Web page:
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Ontario Hydro acquired this artifact for its Museum of Electrical Progress in the late 1960s, transferring it to the national collection in 1992.
The first arc lamps did not have globes and produced an electric arc of light between two carbons. They used a significant amount of oxygen and produced fumes and soot. Beginning in 1895, arc lamps had an inner glass cover to limit oxygen intake, and electrodes made of coke or graphite, which were purer than ordinary carbon. These new components reduced fire hazards and provided a whiter and more stable light, with a combustion time of over 150 hours.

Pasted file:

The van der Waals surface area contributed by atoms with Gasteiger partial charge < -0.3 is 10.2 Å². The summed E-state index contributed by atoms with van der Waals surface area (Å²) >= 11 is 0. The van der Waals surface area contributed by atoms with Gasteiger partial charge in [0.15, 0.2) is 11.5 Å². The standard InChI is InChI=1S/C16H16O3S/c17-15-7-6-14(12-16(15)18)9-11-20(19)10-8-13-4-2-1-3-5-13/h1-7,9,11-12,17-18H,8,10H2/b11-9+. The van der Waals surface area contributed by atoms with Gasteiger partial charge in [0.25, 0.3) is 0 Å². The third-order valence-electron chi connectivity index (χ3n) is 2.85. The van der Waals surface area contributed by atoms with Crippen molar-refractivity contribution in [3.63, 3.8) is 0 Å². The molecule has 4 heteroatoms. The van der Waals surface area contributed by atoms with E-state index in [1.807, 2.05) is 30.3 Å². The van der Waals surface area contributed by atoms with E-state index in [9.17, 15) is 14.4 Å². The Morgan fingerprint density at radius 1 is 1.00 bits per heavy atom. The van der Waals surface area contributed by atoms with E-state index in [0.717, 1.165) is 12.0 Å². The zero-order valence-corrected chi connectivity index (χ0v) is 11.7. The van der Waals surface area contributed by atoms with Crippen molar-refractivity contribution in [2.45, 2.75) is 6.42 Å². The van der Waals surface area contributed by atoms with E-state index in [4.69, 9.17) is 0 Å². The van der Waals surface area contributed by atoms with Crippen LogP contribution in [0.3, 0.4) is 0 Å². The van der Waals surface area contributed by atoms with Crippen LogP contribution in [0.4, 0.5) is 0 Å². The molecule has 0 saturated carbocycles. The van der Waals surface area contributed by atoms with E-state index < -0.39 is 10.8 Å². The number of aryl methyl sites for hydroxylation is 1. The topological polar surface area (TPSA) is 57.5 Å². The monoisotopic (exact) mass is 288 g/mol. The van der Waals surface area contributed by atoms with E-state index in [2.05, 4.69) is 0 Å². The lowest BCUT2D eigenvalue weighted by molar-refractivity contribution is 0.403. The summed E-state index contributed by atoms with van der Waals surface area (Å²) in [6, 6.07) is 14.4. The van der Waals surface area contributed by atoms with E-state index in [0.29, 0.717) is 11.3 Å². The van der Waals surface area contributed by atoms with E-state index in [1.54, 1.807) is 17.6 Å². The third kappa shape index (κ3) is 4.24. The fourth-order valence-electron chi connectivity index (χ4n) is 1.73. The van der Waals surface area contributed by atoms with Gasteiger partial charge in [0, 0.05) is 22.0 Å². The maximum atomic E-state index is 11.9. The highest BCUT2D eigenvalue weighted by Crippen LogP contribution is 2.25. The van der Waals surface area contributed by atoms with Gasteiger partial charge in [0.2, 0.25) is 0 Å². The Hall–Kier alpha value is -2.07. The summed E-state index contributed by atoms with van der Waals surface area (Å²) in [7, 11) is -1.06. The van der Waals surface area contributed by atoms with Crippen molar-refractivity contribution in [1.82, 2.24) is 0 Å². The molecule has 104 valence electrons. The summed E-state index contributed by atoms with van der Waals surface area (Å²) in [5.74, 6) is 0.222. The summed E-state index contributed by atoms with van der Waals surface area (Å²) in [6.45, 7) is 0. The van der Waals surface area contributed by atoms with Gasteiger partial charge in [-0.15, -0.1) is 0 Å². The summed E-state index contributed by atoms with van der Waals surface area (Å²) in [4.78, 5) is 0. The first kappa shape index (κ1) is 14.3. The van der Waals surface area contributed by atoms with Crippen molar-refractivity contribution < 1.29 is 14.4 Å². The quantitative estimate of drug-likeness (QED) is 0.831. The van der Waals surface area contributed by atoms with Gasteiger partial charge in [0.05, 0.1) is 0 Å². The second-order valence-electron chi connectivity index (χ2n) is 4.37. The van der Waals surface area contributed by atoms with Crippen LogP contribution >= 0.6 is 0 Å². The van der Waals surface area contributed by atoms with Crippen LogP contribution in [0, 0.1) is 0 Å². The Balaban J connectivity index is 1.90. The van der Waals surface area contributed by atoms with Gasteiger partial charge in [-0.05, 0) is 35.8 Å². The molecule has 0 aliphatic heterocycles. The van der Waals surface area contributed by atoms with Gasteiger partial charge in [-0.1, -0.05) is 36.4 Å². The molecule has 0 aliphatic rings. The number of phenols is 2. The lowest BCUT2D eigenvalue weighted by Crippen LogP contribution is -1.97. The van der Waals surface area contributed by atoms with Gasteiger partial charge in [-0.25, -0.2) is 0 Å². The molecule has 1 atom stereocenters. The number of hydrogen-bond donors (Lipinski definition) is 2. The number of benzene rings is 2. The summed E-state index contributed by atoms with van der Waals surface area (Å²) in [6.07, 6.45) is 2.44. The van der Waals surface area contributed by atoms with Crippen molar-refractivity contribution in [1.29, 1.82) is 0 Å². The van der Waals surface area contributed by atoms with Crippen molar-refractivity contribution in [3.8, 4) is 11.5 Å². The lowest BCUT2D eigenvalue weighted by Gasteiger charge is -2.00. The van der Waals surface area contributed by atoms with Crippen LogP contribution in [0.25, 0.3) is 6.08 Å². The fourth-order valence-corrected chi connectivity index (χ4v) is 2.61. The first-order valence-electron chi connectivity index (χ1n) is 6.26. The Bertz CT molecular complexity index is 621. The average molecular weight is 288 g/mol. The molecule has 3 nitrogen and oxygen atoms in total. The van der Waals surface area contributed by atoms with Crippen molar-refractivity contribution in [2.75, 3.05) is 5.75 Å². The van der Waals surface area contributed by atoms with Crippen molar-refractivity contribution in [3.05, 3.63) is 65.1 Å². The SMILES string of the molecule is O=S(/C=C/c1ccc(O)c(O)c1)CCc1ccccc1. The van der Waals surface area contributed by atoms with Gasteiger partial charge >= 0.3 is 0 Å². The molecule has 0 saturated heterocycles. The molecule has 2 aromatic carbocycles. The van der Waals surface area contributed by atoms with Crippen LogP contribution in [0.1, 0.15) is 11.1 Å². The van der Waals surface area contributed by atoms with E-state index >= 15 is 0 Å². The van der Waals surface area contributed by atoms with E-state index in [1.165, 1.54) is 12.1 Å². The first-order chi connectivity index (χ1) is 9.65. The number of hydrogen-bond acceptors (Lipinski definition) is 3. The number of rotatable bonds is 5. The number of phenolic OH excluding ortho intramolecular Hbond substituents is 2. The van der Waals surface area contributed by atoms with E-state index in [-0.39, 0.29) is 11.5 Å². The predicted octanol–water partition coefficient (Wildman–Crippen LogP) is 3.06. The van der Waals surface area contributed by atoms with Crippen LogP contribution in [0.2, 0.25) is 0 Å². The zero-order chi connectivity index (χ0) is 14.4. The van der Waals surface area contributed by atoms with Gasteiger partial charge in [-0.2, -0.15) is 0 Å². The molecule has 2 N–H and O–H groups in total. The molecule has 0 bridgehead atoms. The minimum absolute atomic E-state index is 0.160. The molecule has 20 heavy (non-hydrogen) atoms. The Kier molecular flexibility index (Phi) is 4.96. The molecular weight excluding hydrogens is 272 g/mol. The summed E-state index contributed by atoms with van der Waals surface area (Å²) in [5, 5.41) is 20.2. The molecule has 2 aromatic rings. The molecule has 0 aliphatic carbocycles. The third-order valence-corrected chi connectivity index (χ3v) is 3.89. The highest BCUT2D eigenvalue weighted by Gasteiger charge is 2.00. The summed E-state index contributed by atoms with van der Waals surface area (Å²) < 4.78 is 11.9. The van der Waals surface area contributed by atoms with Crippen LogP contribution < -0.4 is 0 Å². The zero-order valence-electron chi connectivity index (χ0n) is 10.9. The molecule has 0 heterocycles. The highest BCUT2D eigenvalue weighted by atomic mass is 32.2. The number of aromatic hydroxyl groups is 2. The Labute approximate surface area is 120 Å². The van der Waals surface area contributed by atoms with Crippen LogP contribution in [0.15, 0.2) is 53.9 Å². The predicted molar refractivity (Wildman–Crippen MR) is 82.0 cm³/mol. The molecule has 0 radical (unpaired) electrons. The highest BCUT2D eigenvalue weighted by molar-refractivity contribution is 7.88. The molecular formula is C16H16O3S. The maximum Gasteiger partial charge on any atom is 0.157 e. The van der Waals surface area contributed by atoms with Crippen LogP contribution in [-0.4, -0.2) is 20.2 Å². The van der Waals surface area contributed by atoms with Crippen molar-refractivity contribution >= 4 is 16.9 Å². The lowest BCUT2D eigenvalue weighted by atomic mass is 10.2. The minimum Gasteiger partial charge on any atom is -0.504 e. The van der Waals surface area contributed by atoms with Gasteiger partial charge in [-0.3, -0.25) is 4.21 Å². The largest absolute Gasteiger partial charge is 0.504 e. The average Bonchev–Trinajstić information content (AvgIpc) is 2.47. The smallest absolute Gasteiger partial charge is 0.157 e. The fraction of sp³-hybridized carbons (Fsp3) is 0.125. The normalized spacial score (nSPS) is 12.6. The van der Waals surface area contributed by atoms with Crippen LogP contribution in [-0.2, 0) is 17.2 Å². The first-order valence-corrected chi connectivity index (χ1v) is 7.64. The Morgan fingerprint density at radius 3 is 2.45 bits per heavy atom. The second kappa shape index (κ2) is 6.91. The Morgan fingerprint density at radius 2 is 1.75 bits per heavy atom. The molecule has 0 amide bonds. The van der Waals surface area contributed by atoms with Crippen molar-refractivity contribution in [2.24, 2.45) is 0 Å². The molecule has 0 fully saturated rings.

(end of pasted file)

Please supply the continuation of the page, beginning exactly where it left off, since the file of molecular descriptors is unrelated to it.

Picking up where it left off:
The first arc lamp in Canada was installed in the Davis House hotel in Winnipeg on March 12, 1873. Five years later, J. A. Craig demonstrated the Yablochkov candle and arc technology in Montreal. Although the first arc lamps were open – they did not have globes – by the 1890s almost all commercial arc lighting used safer and more stable enclosed lamps. As the incandescent technology became available, the use of arc lamps declined by the 1920s.
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